Bed, by Tao Lin

29th January 2012

I didn’t finish the last third of Bed by Tao Lin, because it was bringing me down. But as you’ll see below, there were some lovely moments in the first bit, so don’t let my lack of initiative dissuade you.

The best parts of (the first two-thirds of) Bed, by Tao Lin:

Jesus loves you, he thought. But Jesus isn’t in love with you.

“If I gained thirty pounds,” Kristy said in bed, “would you still be with me?”
For love to work, Garret believed, you had to lie all the time, or you had to never lie at all. “I don’t know,” he said. You had to pick one and then let the other person know which you had picked. You had to be consistent, and sometimes a little stupid. “I can’t tell the future,” Garret said. “Obviously. Can you?”

Lucid as a tiny, soap washed moon.

Paul sees Mattie as she is going down the escalator and he is going up. They seem to look each other in the face. Mattie has an abstract expression, and Paul thinks of screaming her name, but then thinks that would be a bit ridiculous. Later, he thinks of just saying her name, at a normal volume. Of course, he thinks.

She grins a little. She reaches for the sugar, changes her mind, moves her hand to her water, changes her mind, brings her hand to her head, scratches behind her ear.

It was probably best not to think about your life, though — ever — Greg knew, but to just assume that it was there, and happening, to trust that it was out there, doing whatever it was that a life would do.

Greg stumbled for a bit, almost fell over. He had forgotten how to walk. Life was precarious like this.

Greg was one of those kids who, to avoid being seen eating alone, never sat in the cafeteria; was always carrying his lunch around, like someone lost or eccentric, looking for a safe place. He invariably ate in spots weird and badly-lit, spots ruthless with indignity — a dewy nook; an abstract, long-forgotten bench; an inexplicable room adjacent the bathroom, with prison bars instead of a door.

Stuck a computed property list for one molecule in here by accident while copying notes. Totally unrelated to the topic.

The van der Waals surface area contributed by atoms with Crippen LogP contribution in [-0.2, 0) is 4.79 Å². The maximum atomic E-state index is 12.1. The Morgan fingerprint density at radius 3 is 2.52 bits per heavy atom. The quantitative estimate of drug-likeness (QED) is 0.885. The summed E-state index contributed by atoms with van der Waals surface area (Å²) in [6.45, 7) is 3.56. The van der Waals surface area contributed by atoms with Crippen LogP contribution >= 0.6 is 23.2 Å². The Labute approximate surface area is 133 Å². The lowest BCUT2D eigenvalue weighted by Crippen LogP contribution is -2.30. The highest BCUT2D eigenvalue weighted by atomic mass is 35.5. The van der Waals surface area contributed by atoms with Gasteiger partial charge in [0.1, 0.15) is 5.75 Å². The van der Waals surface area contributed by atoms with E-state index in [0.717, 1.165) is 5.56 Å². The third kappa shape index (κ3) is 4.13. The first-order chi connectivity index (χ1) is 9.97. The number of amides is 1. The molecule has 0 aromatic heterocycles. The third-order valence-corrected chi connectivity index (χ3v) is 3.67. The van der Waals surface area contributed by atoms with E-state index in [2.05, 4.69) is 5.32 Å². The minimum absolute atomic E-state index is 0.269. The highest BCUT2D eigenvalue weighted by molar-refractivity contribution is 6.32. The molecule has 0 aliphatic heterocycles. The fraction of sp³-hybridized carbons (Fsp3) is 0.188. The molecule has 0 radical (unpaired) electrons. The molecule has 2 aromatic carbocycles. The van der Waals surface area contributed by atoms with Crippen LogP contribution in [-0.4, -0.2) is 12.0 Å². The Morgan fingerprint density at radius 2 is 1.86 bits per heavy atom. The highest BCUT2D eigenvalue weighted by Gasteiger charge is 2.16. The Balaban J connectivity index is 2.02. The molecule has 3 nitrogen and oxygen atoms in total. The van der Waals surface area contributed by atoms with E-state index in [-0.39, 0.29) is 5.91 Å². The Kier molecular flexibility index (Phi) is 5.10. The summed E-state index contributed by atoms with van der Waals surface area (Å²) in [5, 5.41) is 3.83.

Sean looked at her teeth, the private collection of them, packed tightly inside of her small, elegant head, like a secret behind the face, a white and shocking hobby.

Vocab list:

Dugong — a large marine mammal which, together with the manatees, is one of four living species of the order Sirenia:

enjambment — the running on of the thought from one line, couplet, or stanza to the next without a syntactical break.

eschatologically — The branch of theology that is concerned with the end of the world or of humankind.

miasmic — A noxious atmosphere or influence.

pappy — soft and bland

4 thoughts on “Bed, by Tao Lin

  1. zan

    Maggie, I’m “fine” with you reading two-thirds of a “Tao” Lin “book” as long as you don’t start “putting” individual words in “quotation” marks or reading “Thought” Catalog.

  2. zan

    Wait! That sounded so “harshly” negative. Thank you for highlighting the beautiful passages. I applaud people highlighting the beauty in things! Signed,
    The “Constantly” Reexamining Zan

  3. norm

    I did not know the word “enjambment,” and I am really happy to learn of it. Thank you!

    Also I would like to point out that “eschatologically” would seem to be an adverb based upon “eschatology.” I’d be hard-pressed to use that in a sentence, but I’m willing to try. “Let’s talk about death,” he said, eschatologically. Or: “The end of humanity is in the future far past the end of all of our life spans, so it is eschatoillogical to talk about it.”

    I don’t know what’s got into me today, sorry.

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